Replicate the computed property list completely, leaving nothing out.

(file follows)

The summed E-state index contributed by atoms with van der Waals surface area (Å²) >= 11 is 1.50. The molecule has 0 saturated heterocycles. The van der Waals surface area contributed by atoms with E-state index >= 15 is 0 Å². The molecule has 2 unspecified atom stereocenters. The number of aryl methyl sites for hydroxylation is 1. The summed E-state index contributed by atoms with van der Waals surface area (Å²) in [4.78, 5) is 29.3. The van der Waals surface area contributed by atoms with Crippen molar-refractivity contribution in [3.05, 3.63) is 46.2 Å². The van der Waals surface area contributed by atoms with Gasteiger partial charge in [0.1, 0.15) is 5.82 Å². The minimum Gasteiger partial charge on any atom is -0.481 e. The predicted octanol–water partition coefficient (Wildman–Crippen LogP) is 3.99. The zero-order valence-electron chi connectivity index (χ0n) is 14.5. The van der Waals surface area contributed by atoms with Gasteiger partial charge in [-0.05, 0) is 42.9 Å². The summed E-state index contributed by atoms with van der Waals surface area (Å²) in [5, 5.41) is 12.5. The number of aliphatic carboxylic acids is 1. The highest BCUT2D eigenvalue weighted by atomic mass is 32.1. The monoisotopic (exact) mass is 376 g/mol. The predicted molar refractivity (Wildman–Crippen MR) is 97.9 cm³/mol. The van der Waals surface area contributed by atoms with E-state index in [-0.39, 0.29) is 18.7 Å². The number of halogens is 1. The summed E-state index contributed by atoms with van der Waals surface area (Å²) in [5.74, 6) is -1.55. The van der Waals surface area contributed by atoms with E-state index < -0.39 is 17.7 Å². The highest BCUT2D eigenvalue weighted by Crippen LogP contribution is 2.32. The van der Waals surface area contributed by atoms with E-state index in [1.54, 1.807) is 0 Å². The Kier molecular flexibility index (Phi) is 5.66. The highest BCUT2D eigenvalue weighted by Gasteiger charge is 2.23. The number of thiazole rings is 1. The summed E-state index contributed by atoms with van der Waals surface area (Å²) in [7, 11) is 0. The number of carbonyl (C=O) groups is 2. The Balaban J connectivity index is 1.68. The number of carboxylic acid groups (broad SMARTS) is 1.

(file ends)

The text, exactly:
The summed E-state index contributed by atoms with van der Waals surface area (Å²) >= 11 is 1.50. The molecule has 0 saturated heterocycles. The van der Waals surface area contributed by atoms with E-state index >= 15 is 0 Å². The molecule has 2 unspecified atom stereocenters. The number of aryl methyl sites for hydroxylation is 1. The summed E-state index contributed by atoms with van der Waals surface area (Å²) in [4.78, 5) is 29.3. The van der Waals surface area contributed by atoms with Crippen molar-refractivity contribution in [3.05, 3.63) is 46.2 Å². The van der Waals surface area contributed by atoms with Gasteiger partial charge in [0.1, 0.15) is 5.82 Å². The minimum Gasteiger partial charge on any atom is -0.481 e. The predicted octanol–water partition coefficient (Wildman–Crippen LogP) is 3.99. The zero-order valence-electron chi connectivity index (χ0n) is 14.5. The van der Waals surface area contributed by atoms with Gasteiger partial charge in [-0.05, 0) is 42.9 Å². The summed E-state index contributed by atoms with van der Waals surface area (Å²) in [5, 5.41) is 12.5. The number of aliphatic carboxylic acids is 1. The highest BCUT2D eigenvalue weighted by atomic mass is 32.1. The monoisotopic (exact) mass is 376 g/mol. The predicted molar refractivity (Wildman–Crippen MR) is 97.9 cm³/mol. The van der Waals surface area contributed by atoms with E-state index in [-0.39, 0.29) is 18.7 Å². The number of halogens is 1. The summed E-state index contributed by atoms with van der Waals surface area (Å²) in [5.74, 6) is -1.55. The van der Waals surface area contributed by atoms with E-state index < -0.39 is 17.7 Å². The highest BCUT2D eigenvalue weighted by Crippen LogP contribution is 2.32. The van der Waals surface area contributed by atoms with E-state index in [1.54, 1.807) is 0 Å². The Kier molecular flexibility index (Phi) is 5.66. The highest BCUT2D eigenvalue weighted by Gasteiger charge is 2.23. The number of thiazole rings is 1. The summed E-state index contributed by atoms with van der Waals surface area (Å²) in [7, 11) is 0. The number of carbonyl (C=O) groups is 2. The Balaban J connectivity index is 1.68. The number of carboxylic acid groups (broad SMARTS) is 1.